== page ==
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always needed was to understand, better than man is able naturally, the moral purpose of life and providence. The world still needs this interpretation. Let us so imitate the holy example of Jesus that in us also the Divine work and will may become manifest. For religion is a life, as the gospel is an appeal, and Christianity the doctrine of both,—God's message to the world, for ever repeated in the holy and trustful life of His children.




Freely ye have received, freely give."

The whole gospel is a system of giving and receiving, -a new covenant, wherein our Heavenly Father engages every one of us in some part of His holy work of giving.

It is, in this, entirely opposed to a merely meditative and contemplative religion; to a simply selfish anxiety about securing our own salvation; and, also, to occupying ourselves about daily frames and feelings, instead of imparting daily good to others, in which work frames and feelings are pretty sure to become right and blessed.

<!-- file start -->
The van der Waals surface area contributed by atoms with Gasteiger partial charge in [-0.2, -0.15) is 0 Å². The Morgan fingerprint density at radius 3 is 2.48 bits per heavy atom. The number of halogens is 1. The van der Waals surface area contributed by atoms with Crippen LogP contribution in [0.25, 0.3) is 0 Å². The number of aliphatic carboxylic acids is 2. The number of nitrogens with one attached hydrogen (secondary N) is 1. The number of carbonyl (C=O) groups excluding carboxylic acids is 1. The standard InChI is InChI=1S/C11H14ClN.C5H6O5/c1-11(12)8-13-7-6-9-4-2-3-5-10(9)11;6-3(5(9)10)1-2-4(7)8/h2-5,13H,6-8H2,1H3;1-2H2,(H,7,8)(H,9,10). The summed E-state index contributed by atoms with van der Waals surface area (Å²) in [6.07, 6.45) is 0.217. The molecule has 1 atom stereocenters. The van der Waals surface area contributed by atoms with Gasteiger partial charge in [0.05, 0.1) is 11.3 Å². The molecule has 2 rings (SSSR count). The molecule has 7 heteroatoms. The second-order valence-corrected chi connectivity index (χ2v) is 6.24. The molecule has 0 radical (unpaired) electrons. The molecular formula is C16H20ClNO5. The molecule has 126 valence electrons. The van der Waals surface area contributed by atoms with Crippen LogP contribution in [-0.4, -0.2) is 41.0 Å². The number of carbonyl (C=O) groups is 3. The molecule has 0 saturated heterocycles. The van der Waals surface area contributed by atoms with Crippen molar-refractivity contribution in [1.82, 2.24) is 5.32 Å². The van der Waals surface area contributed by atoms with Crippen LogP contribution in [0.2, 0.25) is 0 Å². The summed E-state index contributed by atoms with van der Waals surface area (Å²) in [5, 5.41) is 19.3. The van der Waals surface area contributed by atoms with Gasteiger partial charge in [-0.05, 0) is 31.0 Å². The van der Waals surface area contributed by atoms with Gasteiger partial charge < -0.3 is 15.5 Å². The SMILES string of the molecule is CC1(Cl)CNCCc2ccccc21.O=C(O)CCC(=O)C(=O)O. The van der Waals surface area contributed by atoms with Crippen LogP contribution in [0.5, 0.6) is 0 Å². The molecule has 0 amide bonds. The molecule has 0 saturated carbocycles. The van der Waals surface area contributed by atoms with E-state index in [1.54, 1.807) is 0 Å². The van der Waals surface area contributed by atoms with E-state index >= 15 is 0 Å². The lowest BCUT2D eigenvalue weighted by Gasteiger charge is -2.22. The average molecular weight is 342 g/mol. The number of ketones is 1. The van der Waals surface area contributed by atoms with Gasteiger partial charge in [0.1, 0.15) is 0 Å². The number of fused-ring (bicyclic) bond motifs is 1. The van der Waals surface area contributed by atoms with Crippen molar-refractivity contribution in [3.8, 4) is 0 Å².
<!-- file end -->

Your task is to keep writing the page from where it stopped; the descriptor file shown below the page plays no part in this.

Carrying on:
Individual improvement and individual advancement in all holiness are indeed to be earnestly sought; but one main object of such improvement and advancement is, that we may better fulfil our duties to others. “Covet earnestly,” says St. Paul, “ the best gifts, and yet I shew unto you a more excellent way.” That more excellent way is charity-kindness in every form that human grief or calamity may require. Again he says, “And now abideth faith, hope, charity, these three; but the greatest of these is charity.” Faith and hope are of the inner man, the strengtheners and supporters of our own souls ; but it is charity which comes actively forth, pouring wine and oil into men's wounds, and saying to all turbulent passions, “ Peace—be still."